RPCV Thomas Baranyi (Albania) Pleads Guilty to Storming U.S. Capitol

 

By Kevin Shea | For NJ.com 

 

Thomas Baranyi, the Mercer County man who gave a TV interview after storming the U.S. Capitol last year and showed blood on his hand from a rioter who’d been shot, pleaded guilty Thursday in federal court in Washington, D.C.

Baranyi, 30, who’d been charged with four crimes for his role in the Jan. 6, 2021, attack, pleaded guilty to one count of entering and remaining in a restricted building. He’ll be sentenced in May, and faces up to six months in prison.

Born and raised in Hamilton, and now living in Ewing, Baranyi was candid in the local TV news interview, which made headlines nationwide and went viral online. He introduced himself as “Thomas Baranyi from New Jersey,” and proceeded to narrate his role.

“We tore through the scaffolding, through flash bangs and tear gas and blitzed our way in through all the chambers just trying to get into Congress or whoever we could get into and tell them that we need some kind of investigation into this,” Baranyi said to the news reporter. “And what ends up happening is someone might have ended up dead, and that’s not the kind of government we can have. People have to do something about it.”

Footage inside the Capitol would later show Baranyi, wearing a Donald Trump hat backwards and a New York Giants sweatshirt, was right next to Ashli Babbitt as she climbed through a broken window toward members of Congress.

A Capitol officer shot Babbitt and she fell back. Baranyi and others tried to aid her.

“A number of police and secret service were saying, ‘Get back, get down, get out of the way.’ She didn’t heed the call, and as we kind of raced up to grab people, pull them back, they shot her in the neck,” Baranyi said in the interview.

“It could have been me, but she went in first,” Baranyi said as he raised his hand to show a blood stain.

Federal authorities arrested Baranyi in New Jersey about a week later. He’d been free on bond since his arrest.

At his plea hearing Thursday, Baranyi answered several questions from the judge and his lawyer with, “Yes sir” or “Yes mam” and made no detailed statements.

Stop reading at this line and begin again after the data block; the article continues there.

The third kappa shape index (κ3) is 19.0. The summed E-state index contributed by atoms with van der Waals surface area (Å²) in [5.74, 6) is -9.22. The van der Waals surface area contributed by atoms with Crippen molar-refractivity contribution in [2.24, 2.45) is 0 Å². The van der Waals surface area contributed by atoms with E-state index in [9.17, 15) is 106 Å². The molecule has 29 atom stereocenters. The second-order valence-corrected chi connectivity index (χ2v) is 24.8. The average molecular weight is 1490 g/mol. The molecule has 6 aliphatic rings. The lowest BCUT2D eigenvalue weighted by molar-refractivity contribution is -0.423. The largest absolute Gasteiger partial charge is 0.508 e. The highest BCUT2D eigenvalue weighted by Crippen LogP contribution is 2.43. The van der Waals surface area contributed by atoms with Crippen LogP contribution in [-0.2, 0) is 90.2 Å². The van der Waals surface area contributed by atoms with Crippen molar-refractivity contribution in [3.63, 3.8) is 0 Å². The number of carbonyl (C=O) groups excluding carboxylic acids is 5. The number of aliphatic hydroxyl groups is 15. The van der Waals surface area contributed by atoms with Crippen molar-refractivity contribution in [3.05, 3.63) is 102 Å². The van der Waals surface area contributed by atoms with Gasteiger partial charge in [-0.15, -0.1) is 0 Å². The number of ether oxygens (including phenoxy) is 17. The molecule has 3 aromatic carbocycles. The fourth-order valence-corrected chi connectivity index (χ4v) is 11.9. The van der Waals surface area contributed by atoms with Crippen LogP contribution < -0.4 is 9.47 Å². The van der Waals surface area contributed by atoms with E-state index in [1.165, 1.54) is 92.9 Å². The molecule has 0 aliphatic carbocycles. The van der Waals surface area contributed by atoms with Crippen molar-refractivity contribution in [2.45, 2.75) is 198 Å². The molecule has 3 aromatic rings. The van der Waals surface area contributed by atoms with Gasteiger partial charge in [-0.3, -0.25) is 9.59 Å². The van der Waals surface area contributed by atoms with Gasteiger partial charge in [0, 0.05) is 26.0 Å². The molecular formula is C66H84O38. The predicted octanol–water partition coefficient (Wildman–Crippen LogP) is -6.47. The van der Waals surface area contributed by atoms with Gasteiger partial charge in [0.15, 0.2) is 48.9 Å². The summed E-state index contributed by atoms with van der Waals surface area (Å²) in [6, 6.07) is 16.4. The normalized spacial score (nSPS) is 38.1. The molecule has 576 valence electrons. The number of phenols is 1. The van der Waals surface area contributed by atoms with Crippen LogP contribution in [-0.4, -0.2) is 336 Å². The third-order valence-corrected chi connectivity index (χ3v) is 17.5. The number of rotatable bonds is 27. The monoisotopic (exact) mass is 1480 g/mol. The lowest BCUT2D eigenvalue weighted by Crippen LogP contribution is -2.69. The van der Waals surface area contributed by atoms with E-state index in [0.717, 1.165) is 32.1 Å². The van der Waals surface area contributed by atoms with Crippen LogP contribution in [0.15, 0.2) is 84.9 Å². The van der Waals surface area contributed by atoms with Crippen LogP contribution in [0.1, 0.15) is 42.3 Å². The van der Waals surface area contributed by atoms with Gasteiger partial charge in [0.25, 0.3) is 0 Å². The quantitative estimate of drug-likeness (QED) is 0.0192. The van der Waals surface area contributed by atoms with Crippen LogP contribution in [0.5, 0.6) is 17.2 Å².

Baranyi’s plea agreement statement says he made comments, via text, leading up to Jan. 6 of his willingness to physically confront politicians.

“They [politicians] have to be removed. By force. That’s the only way,” and “Bludgeon thru them to get to the government that’s the only way left,” he texted in December 2020. Authorities did not say with whom he was texting.

“Let’s hope jan 6 they do the right thing and object,” he texted on Dec. 25, 2020.

And on Jan. 6, 2021, he wrote: “I’m so happy man I’m finally going to be a part of it and not just talking about it.”

Baranyi’s plea agreement, among other stipulations, requires him to cooperate with law enforcement and submit to an interview prior to his sentencing.

The charge to which Baranyi pleaded guilty has a one-year maximum prison term, but Baranyi faces an estimated six-month maximum due to several factors in his favor, including his lack of prior criminal convictions, the agreement says.

Last year, Baranyi’s father, Drake Baranyi, told NJ Advance Media that his son is an intelligent, thoughtful person, and he was stumped as to why he ended up at the Capitol.

Thomas Baranyi took an alternate path to finish college, but did so in his mid-20s, graduating from The College of New Jersey in 2017, and joined the Peace Corps, serving in Albania, his father said.

Fresh out of college, Baranyi joined the Peace Corps. Assigned to teach in Albania. Another PCV said the assignment was a task Baranyi seemed to be engaged in and enjoyed.

But signs of hostility toward other PCVs quickly emerged. One Volunteer described their relationship with Baranyi as “sibling-like,” said that his “standoffish” and “very opinionated” behavior made it increasingly difficult to work with him.

“He reacted very strongly — negatively — to many things, some innocuous, some rightfully upsetting, but it was almost always an overreaction. He was quick to anger,” the PCV said.

The Volunteer also said that while PCVs were eager to learn about Albania’s culture and values, Baranyi had no interest in mingling with locals.

Although reports Baranyi was discharged from the Peace Corps, another Volunteer claims that he finished his two years of service.

After the Peace Corps, Baranyi enlisted in the Marine Corps, in July 2020, but left active duty before completing entry-level training on Parris Island in South Carolina, a spokesperson for the Marine Corps Training and Education Command confirmed this report.

According to his former Peace Corps coworker, who remained in touch with him on Instagram, Baranyi was looking into getting back into teaching.

Months later, he resurfaced on television standing in front of the US Capitol.

 

3 Comments

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  • I wonder why he’s so angry and if that’s been a life pattern why no one looked into it. Is this a misdemeanor or a felony? Teachers have to undergo background checks. This moment may end any teaching possibilities.

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